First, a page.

Pharmacokinetics (PK) is defined as the branch of pharmacology dedicated to determination of the fate of substances administered to a living organism.
Pharmacokinetics refers to the movement of drug into, through, and out of the body—the time course of its liberation, absorption, distribution, metabolism, and excretion (ADME).
- Liberation – the process of release of a drug from the pharmaceutical formulation
- Absorption – the process of a substance entering the blood circulation.
- Distribution – the dispersion or dissemination of substances throughout the fluids and tissues of the body.
- Metabolism (or biotransformation, or inactivation) – the recognition by the organism that a foreign substance is present and the irreversible transformation of administered compounds into metabolites.
- Excretion – the removal of the substances from the body. In rare cases, some drugs irreversibly accumulate in body tissue
Pharmacokinetics is essentially the study of how the organism affects the drug, whereas pharmacodynamics is the study of how a drug affects the body organism. Both together influence dosing, benefit, and adverse effects.
Bioanalysis is integral to our understanding of the pharmacokinetic profile of a therapeutic. The concentration/time data obtained from analysis of biological samples feeds the modeling of a drug’s fate in an organism.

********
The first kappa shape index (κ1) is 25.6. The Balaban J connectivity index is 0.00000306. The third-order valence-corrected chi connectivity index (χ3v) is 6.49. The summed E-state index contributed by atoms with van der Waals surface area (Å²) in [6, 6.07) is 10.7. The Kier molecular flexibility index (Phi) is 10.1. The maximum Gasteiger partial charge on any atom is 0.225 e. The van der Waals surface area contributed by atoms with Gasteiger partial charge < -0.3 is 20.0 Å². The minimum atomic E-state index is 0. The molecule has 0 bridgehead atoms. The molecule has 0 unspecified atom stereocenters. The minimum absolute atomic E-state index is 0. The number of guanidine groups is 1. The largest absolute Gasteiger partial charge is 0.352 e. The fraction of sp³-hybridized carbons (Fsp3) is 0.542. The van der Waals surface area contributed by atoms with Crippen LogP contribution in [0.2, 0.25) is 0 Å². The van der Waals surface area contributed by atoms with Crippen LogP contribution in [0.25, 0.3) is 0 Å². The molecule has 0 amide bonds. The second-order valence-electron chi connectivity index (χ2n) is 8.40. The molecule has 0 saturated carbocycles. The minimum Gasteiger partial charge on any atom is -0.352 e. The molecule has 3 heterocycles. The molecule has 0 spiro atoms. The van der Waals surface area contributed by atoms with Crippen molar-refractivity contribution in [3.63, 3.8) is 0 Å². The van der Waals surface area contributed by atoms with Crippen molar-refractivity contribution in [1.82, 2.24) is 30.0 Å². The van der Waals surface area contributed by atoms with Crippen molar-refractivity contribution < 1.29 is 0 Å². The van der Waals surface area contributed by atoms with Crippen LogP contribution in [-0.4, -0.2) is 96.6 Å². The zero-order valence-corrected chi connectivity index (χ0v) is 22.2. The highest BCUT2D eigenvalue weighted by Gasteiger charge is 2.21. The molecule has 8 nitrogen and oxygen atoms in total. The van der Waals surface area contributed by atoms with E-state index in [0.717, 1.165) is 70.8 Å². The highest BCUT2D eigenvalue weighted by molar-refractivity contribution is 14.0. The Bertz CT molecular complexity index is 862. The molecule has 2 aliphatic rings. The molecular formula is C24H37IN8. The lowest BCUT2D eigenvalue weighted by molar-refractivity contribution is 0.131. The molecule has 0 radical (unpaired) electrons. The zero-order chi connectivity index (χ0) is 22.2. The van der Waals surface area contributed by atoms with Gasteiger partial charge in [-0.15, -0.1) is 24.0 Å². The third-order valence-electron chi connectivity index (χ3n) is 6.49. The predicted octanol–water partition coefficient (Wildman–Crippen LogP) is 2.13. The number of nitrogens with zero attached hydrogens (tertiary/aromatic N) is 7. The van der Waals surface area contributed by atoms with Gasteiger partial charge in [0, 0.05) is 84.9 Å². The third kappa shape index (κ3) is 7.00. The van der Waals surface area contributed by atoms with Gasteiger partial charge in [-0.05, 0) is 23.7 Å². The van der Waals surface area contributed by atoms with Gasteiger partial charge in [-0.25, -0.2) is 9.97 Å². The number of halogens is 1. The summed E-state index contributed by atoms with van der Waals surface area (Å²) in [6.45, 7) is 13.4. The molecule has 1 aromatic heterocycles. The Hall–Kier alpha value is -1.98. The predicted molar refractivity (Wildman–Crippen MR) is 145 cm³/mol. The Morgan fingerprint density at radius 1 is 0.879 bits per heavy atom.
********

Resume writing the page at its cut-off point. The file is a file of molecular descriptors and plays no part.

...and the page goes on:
As bioanalytical experts we are happy to work with any type of molecule ranging from conventional small molecules to biopharmaceuticals (large molecules). Most bioanalytical assays use blood-based matrices such as plasma or serum but we are equally comfortable working with non-routine matrices such as urine, CSF, feces and tissues as part of the assessment of distribution and excretion.
There has been an increasing focus on large molecule therapeutics in development and pharmaceutical companies have aligned their development pipelines more in that direction. The increasingly complex nature of the analytes under investigation has meant that bioanalytical has had to evolve to keep up. KCAS has built an expert team developing sensitive and selective assays using ligand binding technologies for quantitation of large molecules. These approaches are routinely applied for the bulk of our biomolecule PK support but they do not represent a panacea. Limited availability of quality reagents or presence of analogues mean that an alternative approach such as Hybrid LC-MS/MS may be more applicable. Combining the principles of ligand binding for target analyte enrichment with the selectivity offered by chromatography and mass spectrometry make it possible to determine low concentrations of large molecule analytes in the presence of other matrix components at similar levels to ligand binding.
The benefit of this is that we have two expert teams working with complementary analytical technologies under one roof. We can readily formulate the best approach for your large molecule PK project. The close proximity of the teams also means we can readily pivot between methodologies should we encounter major issues.
KCAS aims to be a collaborative team member when supporting your drug development program. We have built our core expertise to support all aspects of pharmacokinetics, independent of the size of the drug. To ensure that you get the output you want we are happy to provide non-compartmental PK modeling for non-clinical and clinical studies.